Study on Traditional Parenting and Child Care Practices in Zambia: Final Report

Andrew Brudevold-Newman
Jacqueline Jere Folotiya
Haatembo Mooya
Varsha Ranjit

Image of mother in Zambia with young childrenThe first years of a child’s life are crucial for their cognitive, emotional, social, behavioral, and physical development. Recognizing the importance of early childhood development (ECD), the Zambian government has committed to scaling up ECD programs that support health, nutrition, and early learning/stimulation for children.

Research shows that children need safe and healthy environments, sensitive and responsive caregivers, opportunities to develop oral language and communication skills, support for social-emotional development, and positive and respectful guidance to develop optimally. Because of this, an understanding of the traditional cultural context in which children develop is critical not only to ensure child-sensitive and responsive programs but also to foster optimal and healthy child development through harnessing local resources.

UNICEF partnered with AIR and researchers from the University of Zambia to gather data on traditional parenting and child care practices across diverse cultures in Zambia and assess these data against current scientific evidence of ECD to determine which traditional parenting practices may contribute or be detrimental to children’s development. The researchers conducted interviews and focus groups respondents with mothers, fathers, other caregivers (neighbors, aunties, grandparents, and other relatives), community leaders, and service providers.

Select Study Findings

  • Play and games are encouraged and seen as key ways in which Zambian children learn, including local games, free play, and technology (television and radio). Respondents particularly emphasized the importance of play with a purpose: using play to teach children income-generating activities such as planting and harvesting crops, milking cows, cooking, fishing, basket weaving, carving, chores, and fixing things.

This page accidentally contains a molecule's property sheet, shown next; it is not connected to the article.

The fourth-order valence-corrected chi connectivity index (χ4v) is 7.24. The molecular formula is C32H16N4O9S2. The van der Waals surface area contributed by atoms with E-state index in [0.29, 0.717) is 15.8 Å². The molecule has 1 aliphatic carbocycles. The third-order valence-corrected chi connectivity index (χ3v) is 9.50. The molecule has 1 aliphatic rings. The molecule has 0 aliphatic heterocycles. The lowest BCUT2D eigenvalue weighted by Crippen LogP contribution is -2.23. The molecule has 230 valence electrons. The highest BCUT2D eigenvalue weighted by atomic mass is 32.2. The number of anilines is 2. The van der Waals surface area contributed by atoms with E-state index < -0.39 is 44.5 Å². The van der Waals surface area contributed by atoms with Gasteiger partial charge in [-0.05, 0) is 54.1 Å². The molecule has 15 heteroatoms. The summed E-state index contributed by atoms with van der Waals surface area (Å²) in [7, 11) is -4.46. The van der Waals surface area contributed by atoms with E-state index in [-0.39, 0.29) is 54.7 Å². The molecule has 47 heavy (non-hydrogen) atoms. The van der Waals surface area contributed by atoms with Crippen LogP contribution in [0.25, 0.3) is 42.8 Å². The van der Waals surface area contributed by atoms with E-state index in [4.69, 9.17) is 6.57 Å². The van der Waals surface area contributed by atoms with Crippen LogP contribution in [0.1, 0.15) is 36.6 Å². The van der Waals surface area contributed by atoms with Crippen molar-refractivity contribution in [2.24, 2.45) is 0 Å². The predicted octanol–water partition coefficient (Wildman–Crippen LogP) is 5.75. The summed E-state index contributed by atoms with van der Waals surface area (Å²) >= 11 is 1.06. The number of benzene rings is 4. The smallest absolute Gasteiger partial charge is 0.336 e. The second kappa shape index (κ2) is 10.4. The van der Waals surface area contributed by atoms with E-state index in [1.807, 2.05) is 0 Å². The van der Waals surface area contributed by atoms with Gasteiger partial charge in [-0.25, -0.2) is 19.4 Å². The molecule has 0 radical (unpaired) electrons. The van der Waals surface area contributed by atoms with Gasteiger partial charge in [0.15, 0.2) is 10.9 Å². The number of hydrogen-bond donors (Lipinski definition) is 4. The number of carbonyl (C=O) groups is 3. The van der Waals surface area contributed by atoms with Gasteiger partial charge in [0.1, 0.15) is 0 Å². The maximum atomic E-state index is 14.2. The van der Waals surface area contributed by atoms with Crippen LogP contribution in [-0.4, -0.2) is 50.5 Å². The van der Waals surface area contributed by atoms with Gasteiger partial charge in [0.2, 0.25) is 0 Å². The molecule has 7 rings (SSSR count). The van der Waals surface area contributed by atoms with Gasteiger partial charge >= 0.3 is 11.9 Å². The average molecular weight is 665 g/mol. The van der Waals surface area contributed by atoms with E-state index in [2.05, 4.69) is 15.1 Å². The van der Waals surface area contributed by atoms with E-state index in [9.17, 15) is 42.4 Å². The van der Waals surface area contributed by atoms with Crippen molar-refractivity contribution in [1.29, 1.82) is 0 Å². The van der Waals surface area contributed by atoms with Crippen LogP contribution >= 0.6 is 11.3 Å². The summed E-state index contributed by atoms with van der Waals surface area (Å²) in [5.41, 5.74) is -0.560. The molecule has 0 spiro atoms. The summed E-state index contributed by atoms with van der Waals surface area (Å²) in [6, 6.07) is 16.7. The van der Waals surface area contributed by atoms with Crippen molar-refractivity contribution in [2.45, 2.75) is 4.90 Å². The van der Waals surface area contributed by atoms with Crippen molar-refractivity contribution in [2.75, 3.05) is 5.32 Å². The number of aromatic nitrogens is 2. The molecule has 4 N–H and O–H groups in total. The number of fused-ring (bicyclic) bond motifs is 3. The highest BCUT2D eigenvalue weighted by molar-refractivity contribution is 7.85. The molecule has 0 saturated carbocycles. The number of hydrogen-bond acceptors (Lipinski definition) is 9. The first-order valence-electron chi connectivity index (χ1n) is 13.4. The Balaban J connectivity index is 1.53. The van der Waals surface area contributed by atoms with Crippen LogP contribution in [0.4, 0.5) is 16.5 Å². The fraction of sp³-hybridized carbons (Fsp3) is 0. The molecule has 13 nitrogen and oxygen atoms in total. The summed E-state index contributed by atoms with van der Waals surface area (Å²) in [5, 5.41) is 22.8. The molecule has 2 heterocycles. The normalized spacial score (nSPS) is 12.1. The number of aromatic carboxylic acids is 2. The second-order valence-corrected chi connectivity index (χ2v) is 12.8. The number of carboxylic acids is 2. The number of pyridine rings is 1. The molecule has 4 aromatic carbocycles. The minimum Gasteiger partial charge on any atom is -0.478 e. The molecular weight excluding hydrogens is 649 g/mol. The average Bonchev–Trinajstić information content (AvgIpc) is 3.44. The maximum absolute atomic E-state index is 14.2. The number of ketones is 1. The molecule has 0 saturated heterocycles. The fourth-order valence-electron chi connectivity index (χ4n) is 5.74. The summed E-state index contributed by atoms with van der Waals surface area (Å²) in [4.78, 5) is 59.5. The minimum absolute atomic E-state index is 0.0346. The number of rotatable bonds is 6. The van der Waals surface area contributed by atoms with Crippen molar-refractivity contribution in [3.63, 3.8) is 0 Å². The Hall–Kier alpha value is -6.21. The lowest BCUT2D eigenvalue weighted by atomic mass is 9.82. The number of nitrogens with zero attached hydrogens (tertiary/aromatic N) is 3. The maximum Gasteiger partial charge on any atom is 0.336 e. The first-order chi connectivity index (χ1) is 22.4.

• Reading is seen as an essential skill for everyday life, though many caregivers reported being illiterate; if parents can’t help children with schoolwork, siblings and neighbors will step in.
  • While some respondents indicated that reliance in traditional medicine has declined in recent years, some still reported seeking traditional healers and attempting home remedies with herbs or leaves before taking children to a clinic. Traditional medicinal practices include bathing a baby without soap and having the baby drink the bathwater to prevent illness and evil spirits.
  • Corporal punishment is reportedly commonplace for disciplining children over two years old. Examples include beating, whipping, spanking, burning, and withholding food. Some parents feel that “children’s rights” discourse has infringed on their parenting and leads to undisciplined children.
  • “Good” or “ideal” child behavior includes being obedient, being able to run simple errands, respecting adults and elders, not talking back, and not making too much noise. Also important is the ability to share, cooperate, and play well with others.

These findings will inform the development or adaptation of parent education and support services and ultimately ensure these services leverage existing traditional practices that promote the healthy physical, cognitive, and social-emotional development of children.